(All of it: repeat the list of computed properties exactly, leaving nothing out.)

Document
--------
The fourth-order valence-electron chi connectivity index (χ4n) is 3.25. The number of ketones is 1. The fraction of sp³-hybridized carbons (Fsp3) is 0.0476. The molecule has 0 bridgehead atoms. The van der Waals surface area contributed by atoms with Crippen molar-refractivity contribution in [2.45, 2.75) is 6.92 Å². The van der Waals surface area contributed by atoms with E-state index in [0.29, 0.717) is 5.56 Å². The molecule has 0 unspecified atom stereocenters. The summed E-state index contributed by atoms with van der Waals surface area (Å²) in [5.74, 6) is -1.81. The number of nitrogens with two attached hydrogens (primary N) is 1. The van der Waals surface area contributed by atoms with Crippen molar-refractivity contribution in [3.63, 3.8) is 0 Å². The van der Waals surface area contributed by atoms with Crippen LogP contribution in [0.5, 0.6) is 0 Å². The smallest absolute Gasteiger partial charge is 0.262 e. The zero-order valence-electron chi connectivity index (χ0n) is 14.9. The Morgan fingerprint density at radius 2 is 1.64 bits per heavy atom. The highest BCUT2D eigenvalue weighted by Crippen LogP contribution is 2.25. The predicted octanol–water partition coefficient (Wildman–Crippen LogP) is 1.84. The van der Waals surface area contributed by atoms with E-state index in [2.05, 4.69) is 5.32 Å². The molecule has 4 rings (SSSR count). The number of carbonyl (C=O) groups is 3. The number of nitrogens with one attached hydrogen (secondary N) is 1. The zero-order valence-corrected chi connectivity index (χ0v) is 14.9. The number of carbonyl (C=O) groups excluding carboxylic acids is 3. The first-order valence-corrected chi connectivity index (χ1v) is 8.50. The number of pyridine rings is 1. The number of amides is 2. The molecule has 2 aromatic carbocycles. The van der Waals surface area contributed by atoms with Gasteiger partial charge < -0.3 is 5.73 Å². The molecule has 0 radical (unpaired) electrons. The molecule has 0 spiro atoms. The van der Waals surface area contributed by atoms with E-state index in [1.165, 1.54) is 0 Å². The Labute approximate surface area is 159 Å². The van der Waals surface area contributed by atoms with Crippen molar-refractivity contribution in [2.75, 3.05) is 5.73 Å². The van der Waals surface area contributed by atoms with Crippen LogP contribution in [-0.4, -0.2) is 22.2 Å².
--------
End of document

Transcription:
The fourth-order valence-electron chi connectivity index (χ4n) is 3.25. The number of ketones is 1. The fraction of sp³-hybridized carbons (Fsp3) is 0.0476. The molecule has 0 bridgehead atoms. The van der Waals surface area contributed by atoms with Crippen molar-refractivity contribution in [2.45, 2.75) is 6.92 Å². The van der Waals surface area contributed by atoms with E-state index in [0.29, 0.717) is 5.56 Å². The molecule has 0 unspecified atom stereocenters. The summed E-state index contributed by atoms with van der Waals surface area (Å²) in [5.74, 6) is -1.81. The number of nitrogens with two attached hydrogens (primary N) is 1. The van der Waals surface area contributed by atoms with Crippen molar-refractivity contribution in [3.63, 3.8) is 0 Å². The van der Waals surface area contributed by atoms with Crippen LogP contribution in [0.5, 0.6) is 0 Å². The smallest absolute Gasteiger partial charge is 0.262 e. The zero-order valence-electron chi connectivity index (χ0n) is 14.9. The Morgan fingerprint density at radius 2 is 1.64 bits per heavy atom. The highest BCUT2D eigenvalue weighted by Crippen LogP contribution is 2.25. The predicted octanol–water partition coefficient (Wildman–Crippen LogP) is 1.84. The van der Waals surface area contributed by atoms with E-state index in [2.05, 4.69) is 5.32 Å². The molecule has 4 rings (SSSR count). The number of carbonyl (C=O) groups is 3. The number of nitrogens with one attached hydrogen (secondary N) is 1. The zero-order valence-corrected chi connectivity index (χ0v) is 14.9. The number of carbonyl (C=O) groups excluding carboxylic acids is 3. The first-order valence-corrected chi connectivity index (χ1v) is 8.50. The number of pyridine rings is 1. The number of amides is 2. The molecule has 2 aromatic carbocycles. The van der Waals surface area contributed by atoms with Gasteiger partial charge < -0.3 is 5.73 Å². The molecule has 0 radical (unpaired) electrons. The molecule has 0 spiro atoms. The van der Waals surface area contributed by atoms with E-state index in [1.165, 1.54) is 0 Å². The Labute approximate surface area is 159 Å². The van der Waals surface area contributed by atoms with Crippen molar-refractivity contribution in [2.75, 3.05) is 5.73 Å². The van der Waals surface area contributed by atoms with Crippen LogP contribution in [-0.4, -0.2) is 22.2 Å².